It’s the season of No Child Left Behind (NCLB) score releases, and once again a bunch of educators around the state are complaining that they can’t be expected to perform at high levels with all their students because many Kentucky kids live in poverty.
Well, I don’t buy that.
Neither does Kentucky Commissioner of Education Terry Holliday.
Today, the commissioner took direct aim at what I am starting to call the “Cult of Can’t” with some very interesting scatter plots that compare each school district’s rate of poverty to the combined percentage of students that scored Proficient or more on reading and mathematics on the 2009-10 Kentucky Core Content Tests.
Here is the graph:
Note in particular the two school districts’ data points the commissioner highlighted with arrows. Both have very similar combined proficiency rates in reading and mathematics of around 70 percent. However, one district’s poverty rate, as measured by the percentage of students in the federal free and reduced cost lunch program, is only 30 percent, while the other district has a very high rate of poverty around 88 percent. Still, that high poverty district is matching the performance of the first district.
So much for the “Cult of Can’t.”
The commissioner had more examples. Click the “Read more” link to see that.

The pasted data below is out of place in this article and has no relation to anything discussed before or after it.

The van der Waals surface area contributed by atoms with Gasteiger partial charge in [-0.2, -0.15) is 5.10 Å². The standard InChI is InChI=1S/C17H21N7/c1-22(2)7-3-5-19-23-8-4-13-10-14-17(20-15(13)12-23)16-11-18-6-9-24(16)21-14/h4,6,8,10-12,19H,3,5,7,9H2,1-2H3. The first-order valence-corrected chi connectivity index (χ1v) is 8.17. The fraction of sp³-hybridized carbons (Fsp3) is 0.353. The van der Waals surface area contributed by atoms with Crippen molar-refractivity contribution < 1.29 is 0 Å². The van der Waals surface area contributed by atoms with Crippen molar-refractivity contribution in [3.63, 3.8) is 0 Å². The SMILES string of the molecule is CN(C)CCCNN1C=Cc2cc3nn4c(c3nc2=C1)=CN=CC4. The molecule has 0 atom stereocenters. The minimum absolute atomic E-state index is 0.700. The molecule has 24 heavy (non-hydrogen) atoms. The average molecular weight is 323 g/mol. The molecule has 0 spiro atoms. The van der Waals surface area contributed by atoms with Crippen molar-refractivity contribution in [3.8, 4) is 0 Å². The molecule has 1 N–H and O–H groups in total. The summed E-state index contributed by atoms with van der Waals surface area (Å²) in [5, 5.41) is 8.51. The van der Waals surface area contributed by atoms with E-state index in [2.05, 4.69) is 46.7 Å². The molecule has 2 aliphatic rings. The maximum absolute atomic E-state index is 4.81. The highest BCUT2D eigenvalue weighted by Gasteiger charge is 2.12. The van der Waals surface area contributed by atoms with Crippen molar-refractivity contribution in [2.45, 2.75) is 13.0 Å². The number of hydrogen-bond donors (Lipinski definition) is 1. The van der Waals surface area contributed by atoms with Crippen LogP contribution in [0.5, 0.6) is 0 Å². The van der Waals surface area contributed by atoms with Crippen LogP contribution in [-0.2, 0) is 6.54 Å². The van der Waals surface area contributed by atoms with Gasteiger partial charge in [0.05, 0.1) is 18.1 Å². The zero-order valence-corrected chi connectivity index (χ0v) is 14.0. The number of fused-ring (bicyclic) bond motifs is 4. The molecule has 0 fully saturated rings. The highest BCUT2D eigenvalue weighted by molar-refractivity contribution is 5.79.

Here is the commissioner’s second slide regarding poverty data:
This slide compares poverty rates in the districts to the percentage of students who were college and career ready on recent ACT tests. Once again, the arrows point out two districts with virtually identical readiness rates, but very different poverty rates.
To be sure, the general trend in both of these examples is for schools with more poverty to have lower performance (shown by the negative Pearson Correlation Coefficients – for readers who like the math “stuff”). However, Commissioner Holliday’s examples show that isn’t necessarily the case every time. Some districts with lots of poverty are making things work much better for kids.
Another way to look at this is to consider the previous slide by looking horizontally across instead of vertically. Consider the two circled data points in this graph:
Notice that one, very low performing district with 60 percent poverty has only about a three percent college/career ready rate. However, another district with the same 60 percent poverty rate has a college/career ready rate of about 45 percent, MUCH higher.
I certainly sensed today that the commissioner has had enough of the “Cult of Can’t.”
I sure have, and I am glad to have him join me.
No-one is saying that getting a lot more poor kids to proficiency won’t be a real challenge, but just making excuses when we see examples of hope isn’t acceptable, either.